Home » Breaking News, Customs & Trade » APEC economies urged to adapt to new business realities

Amid the global economic uncertainty, Asia-Pacific Economic Cooperation (APEC) economies should continue deepening economic integration for resilience and sustained growth even as they should adapt to new business realities, business leaders said.

“Regional economic integration provides the means to deliver APEC’s hopes for economic recovery and sustained growth, job creation, and financial stability,” said Wishnu Wardhana, chair for 2013 of the APEC Business Advisory Council, the official voice of business in APEC, at the third meeting of the ABAC held in Kyoto, Japan, recently.

“APEC should pursue an ambitious agenda that encompasses more open trade and investment, not only in goods but in services as well, enhanced connectivity including hard and soft infrastructure, and deeper and integrated financial markets,” he added.

To achieve these goals, Wardhana said APEC economies should note the evolving ways that governments and businesses operate. “Global value networks and supply chains are the predominant business models in which APEC economies lead the world,” he added.

“Direct government involvement in the markets has been gradually decreasing while at the same time, the outsourcing of traditional public services including the provision of hard and soft infrastructure has been increasing exponentially,” he continued.

He recommends taking specific actions  to support this development, “which has created greater efficiency, generated jobs and helped promote inclusivity all across the region.”

ABAC is pushing for making greater progress in establishing the Free Trade Area of the Asia-Pacific, and initiating a new services agenda since services is a key component of the value chain and can determine an economy’s competitiveness.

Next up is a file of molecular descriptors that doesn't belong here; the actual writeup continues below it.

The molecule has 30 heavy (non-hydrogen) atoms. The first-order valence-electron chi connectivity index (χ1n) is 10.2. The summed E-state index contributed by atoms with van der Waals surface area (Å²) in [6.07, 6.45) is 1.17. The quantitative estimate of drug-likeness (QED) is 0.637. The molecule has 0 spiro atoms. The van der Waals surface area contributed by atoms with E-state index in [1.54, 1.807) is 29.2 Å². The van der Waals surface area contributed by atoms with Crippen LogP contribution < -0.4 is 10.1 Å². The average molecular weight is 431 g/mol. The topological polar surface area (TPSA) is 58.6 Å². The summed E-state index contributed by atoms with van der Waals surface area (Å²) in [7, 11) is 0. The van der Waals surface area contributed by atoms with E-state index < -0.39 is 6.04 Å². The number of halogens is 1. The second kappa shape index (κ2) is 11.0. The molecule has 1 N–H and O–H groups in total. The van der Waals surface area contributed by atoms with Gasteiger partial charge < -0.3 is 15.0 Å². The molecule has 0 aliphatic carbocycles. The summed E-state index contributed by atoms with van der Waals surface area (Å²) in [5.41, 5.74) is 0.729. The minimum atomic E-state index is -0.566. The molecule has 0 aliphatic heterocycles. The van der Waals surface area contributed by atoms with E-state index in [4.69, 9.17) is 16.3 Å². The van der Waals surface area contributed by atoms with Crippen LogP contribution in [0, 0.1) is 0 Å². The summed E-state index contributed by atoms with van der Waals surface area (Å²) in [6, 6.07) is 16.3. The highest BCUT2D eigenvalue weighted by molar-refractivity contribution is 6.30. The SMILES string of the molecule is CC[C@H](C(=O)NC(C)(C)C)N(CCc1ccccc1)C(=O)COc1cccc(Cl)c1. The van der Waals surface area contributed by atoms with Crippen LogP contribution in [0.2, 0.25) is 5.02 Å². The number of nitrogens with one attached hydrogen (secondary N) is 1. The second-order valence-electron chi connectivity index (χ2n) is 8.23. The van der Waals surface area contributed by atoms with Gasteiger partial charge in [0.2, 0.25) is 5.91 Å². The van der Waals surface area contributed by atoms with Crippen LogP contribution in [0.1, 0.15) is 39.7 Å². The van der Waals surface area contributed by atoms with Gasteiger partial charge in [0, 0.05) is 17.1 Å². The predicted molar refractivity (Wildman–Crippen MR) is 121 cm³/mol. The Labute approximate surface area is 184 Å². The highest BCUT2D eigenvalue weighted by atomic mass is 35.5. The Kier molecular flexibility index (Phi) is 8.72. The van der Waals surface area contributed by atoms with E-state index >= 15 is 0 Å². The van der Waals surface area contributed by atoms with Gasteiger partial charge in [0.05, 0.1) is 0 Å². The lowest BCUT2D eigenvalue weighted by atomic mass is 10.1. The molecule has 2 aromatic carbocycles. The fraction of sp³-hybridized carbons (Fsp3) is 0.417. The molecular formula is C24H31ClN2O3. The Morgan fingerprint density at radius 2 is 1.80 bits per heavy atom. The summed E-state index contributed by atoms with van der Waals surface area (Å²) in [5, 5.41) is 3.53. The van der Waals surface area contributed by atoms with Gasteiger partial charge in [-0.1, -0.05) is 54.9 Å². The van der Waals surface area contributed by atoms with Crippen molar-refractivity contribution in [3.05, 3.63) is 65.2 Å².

It also calls for a multidisciplinary and systematic approach to connectivity to attract foreign direct investments by adopting global data standards and a comprehensive system to infrastructure development.

“Inclusivity and sustainability are also critical elements to building resilience,” Wardhana continued. “We urge APEC economies to take actions to grow and strengthen small, medium and microenterprises and to enhance the participation of women in the economy as part of their inclusivity agenda.”

Another development ABAC pointed out is the growing synergy between the government and business sector in the planning and delivery of economic benefits to the public.

ABAC is pushing for policy partnerships through dialogues and joint meetings. The public-private policy partnerships on food security is promising.

The Asia-Pacific Financial Forum which will provide a regional platform for public-private sector collaboration on accelerating integrated financial markets will shortly be launched.

Meanwhile, the Asia-Pacific Infrastructure Partnership has held dialogues with six economies promoting public-private partnerships in infrastructure financing and development, said the ABAC.


Photo: thienzieyung

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